Jameson’s border policy changes – the amaNdebele must be forced away
Even after the big amaNdebele impi raid began on 9 July Jameson believed his border policy had been largely a success, but by the 17 July, when he arrived at Fort Victoria, after seeing the Mashona kraals burning on both sides of the road, that policy had been totally ditched. All the activities of the settlers were being paralysed by these amaNdebele raids on the population of Victoria and wider afield in Mashonaland and the killing of the Mashona was a major concern.
On 17 July Jameson received the following from Harris, “yours just received. Mr Rhodes understands that you may find it necessary in the interests of the Mashonas, women and children, to drive the Matabele away, in this he thoroughly concurs, but he says if you do strike, strike hard.”
So for the first time, the news from Rhodes was similar to that of the settlers and next day was the indaba with Manyao.
The conclusion was obvious…the amaNdebele military system needed to be destroyed. For a comprehensive and more detailed discussion of events leading to this date see the article Re-examining the events leading up to the ‘Victoria incident’ under Masvingo on the website www.zimfieldguide.com
Jameson meets the indunas Manyao and Umgandan on 18 July
The indaba was held at midday outside the gates of Fort Victoria with about 50 amaNdebele present. Jameson asked why they were killing the settlers’ servants and driving off their cattle. Had he lost control of his Amajoda? Manyao admitted he had, and Jameson told him to cross the border with those that would go and gave him an hour to make preparations and leave for border 30 miles away. The young induna Umgandan was insolent and threatening throughout their indaba.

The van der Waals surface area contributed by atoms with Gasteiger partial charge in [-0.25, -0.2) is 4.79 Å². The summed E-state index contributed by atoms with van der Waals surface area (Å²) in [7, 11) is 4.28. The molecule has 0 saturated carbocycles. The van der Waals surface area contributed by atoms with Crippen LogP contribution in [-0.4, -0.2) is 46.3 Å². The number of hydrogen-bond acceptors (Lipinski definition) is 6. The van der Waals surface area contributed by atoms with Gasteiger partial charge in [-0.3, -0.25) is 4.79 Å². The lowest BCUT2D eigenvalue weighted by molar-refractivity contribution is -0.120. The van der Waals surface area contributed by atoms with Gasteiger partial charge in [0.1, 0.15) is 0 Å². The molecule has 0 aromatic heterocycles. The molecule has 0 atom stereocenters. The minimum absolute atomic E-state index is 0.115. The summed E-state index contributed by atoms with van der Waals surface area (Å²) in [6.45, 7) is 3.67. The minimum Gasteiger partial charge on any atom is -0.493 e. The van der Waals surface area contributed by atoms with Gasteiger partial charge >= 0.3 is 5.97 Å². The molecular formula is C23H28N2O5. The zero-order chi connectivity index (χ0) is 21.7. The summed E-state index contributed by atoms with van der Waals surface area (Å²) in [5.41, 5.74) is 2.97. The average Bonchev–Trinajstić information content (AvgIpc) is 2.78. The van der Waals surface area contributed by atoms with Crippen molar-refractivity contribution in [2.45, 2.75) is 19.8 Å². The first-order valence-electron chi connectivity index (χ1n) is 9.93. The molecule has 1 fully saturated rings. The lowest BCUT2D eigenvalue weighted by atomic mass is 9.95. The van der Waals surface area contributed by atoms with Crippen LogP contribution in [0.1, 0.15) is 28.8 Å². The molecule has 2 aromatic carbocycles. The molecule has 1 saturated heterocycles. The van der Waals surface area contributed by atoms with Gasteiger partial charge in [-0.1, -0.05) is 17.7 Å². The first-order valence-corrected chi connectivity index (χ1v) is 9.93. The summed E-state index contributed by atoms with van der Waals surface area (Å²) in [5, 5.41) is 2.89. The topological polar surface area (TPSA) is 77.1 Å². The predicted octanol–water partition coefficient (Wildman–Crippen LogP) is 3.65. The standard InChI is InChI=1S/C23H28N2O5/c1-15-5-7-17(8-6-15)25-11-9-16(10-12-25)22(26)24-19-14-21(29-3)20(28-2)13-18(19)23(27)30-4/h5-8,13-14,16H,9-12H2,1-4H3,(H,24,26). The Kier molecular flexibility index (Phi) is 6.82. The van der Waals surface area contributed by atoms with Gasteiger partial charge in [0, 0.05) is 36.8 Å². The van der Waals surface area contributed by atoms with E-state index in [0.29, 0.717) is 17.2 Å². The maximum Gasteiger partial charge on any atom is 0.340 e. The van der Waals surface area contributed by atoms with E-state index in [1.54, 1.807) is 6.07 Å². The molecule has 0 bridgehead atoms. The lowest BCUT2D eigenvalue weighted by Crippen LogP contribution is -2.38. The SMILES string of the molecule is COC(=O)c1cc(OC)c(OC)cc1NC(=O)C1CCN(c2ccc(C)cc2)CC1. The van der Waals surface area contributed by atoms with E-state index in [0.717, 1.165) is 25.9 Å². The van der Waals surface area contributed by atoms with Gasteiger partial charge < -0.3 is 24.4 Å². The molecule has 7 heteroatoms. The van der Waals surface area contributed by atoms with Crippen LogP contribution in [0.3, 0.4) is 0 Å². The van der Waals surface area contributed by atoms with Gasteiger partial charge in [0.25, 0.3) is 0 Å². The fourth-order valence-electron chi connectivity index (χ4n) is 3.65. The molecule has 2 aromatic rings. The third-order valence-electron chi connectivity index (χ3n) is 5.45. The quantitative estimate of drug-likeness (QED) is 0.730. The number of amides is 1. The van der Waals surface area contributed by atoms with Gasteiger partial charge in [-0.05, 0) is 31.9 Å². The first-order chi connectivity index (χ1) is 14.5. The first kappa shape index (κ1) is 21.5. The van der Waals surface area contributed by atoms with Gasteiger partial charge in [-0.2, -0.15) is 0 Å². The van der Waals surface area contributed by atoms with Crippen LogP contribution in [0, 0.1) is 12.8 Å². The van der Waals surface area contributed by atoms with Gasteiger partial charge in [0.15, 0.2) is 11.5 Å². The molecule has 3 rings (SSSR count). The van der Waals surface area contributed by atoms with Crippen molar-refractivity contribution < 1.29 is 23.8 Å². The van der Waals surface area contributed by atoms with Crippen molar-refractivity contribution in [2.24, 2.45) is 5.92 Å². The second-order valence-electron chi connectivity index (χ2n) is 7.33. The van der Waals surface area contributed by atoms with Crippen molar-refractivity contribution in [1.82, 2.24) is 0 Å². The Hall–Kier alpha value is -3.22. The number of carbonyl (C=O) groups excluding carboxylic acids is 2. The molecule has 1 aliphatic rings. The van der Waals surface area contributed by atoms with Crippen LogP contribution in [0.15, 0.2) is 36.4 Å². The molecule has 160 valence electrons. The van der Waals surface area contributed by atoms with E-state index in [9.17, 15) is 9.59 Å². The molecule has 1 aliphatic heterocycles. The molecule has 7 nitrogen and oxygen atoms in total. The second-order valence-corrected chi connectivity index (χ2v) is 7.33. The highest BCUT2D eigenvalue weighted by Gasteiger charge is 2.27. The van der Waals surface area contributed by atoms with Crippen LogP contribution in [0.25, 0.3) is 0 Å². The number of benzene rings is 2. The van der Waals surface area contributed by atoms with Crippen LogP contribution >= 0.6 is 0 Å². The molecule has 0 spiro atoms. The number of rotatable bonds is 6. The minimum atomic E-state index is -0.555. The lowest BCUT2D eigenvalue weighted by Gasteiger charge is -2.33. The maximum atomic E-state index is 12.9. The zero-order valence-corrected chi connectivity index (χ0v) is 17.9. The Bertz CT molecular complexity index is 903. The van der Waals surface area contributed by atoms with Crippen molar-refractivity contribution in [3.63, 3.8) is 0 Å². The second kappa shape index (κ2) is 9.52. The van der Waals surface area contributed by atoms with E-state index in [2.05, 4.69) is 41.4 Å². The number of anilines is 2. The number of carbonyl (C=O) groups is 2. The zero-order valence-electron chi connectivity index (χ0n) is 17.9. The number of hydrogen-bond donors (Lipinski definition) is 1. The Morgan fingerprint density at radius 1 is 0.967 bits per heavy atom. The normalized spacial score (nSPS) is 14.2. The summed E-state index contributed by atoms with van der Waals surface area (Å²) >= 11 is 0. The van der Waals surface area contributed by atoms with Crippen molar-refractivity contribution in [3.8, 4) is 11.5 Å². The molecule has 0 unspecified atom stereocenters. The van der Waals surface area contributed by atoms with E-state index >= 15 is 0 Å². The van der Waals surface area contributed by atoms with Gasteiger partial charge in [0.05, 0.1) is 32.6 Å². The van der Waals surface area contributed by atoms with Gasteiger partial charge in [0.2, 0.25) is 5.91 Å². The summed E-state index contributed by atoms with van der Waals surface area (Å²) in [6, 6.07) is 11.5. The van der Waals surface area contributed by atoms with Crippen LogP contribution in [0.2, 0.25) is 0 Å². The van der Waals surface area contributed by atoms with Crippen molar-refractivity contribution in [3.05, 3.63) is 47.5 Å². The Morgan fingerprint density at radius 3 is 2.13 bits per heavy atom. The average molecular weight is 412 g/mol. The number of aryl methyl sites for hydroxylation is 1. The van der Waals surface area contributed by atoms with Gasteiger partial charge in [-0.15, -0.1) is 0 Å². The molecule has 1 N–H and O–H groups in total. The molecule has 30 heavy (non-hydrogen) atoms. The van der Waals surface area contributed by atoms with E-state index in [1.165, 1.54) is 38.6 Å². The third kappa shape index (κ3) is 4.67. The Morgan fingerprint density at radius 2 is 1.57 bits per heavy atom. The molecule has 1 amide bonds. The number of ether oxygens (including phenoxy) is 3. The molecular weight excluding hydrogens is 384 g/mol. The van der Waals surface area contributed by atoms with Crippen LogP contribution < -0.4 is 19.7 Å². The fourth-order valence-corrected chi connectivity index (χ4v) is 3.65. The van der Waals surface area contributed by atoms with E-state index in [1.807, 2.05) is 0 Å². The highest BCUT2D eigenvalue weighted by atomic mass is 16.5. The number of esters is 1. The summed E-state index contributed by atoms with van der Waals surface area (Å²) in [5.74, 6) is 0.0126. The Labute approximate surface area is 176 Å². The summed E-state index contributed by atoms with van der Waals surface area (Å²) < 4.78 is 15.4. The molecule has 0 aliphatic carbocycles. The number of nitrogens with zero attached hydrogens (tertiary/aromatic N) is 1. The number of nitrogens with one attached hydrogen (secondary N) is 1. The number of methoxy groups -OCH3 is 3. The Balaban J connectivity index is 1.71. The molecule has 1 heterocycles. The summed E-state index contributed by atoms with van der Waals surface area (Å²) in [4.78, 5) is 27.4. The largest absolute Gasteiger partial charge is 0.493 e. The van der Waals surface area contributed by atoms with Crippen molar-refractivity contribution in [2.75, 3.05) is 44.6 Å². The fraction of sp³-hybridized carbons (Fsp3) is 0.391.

About 2am Lendy led out a patrol of forty mounted men[xxii] after receiving Jameson’s instructions. “You have heard what I have told the Matabele. I want you to carry this out. I do not want them to think it is merely a threat. They have had a week of threat already, with very bad results. Ride out in the direction they have gone to Magomoli’s kraal. If you find they are not moving off, drive them as you heard me tell Manyao I would, and if they resist and attack you, shoot them.”[xxiii]
Expelling the amaNdebele impi – 18 July 1893
P.B.S. Wrey who was present at the indaba states the impi was given an hour to start clearing off.[xxiv] He says this was understood by the amaNdebele as the majority of the impi started off there and then for the boundary that they crossed that night or early next morning, but a minority of 300 – 400 under Umgandan waited for the patrol and were actually raiding a small kraal when Captain Lendy and his patrol arrived.[xxv]
The patrol came across some 300 Amajoda who were the advance guard of the larger amaNdebele force and immediately Lendy’s force were seen, firing broke out, although there is controversy over who fired first that is reflected in Newton’s Inquiry and report. Sir John Willoughby writes, “Immediately the Matabele saw the advanced guards of the mounted troop they opened fire. This was returned, the Matabele fled, and were pursued for three miles.”[xxvi] Jameson told the Inquiry that Lendy’s men were under orders not to fire unless fired upon. By the end of the day, some 30 amaNdebele are believed to have been killed – nine by Lendy’s party, including the young induna Umgandan, and the remainder by vengeful Mashona who ambushed the Matabele as they passed by.
When the patrol returned two hours later, if it had left accompanied by cheers from the walls of the fort, they returned with a welcome fit for heroes.
For those interested in an in-depth study of the circumstances of the Victoria incident see the article The Newton Commission conclusions on the ‘Victoria incident’ under Masvingo on the website www.zimfieldguide.com
For details of events after the Victoria incident see the article The build-up to the 1893 Matabele War under Masvingo on the website www.zimfieldguide.com
Next day another patrol was sent out to establish if the amaNdebele had re-crossed the ‘border’ and confirmed they had.
The public call for a military solution
The next eleven weeks until Sir Henry Loch gave permission for military operations to begin on 5 October 1893 required more than just the approval of the settlers and the British South Africa Company.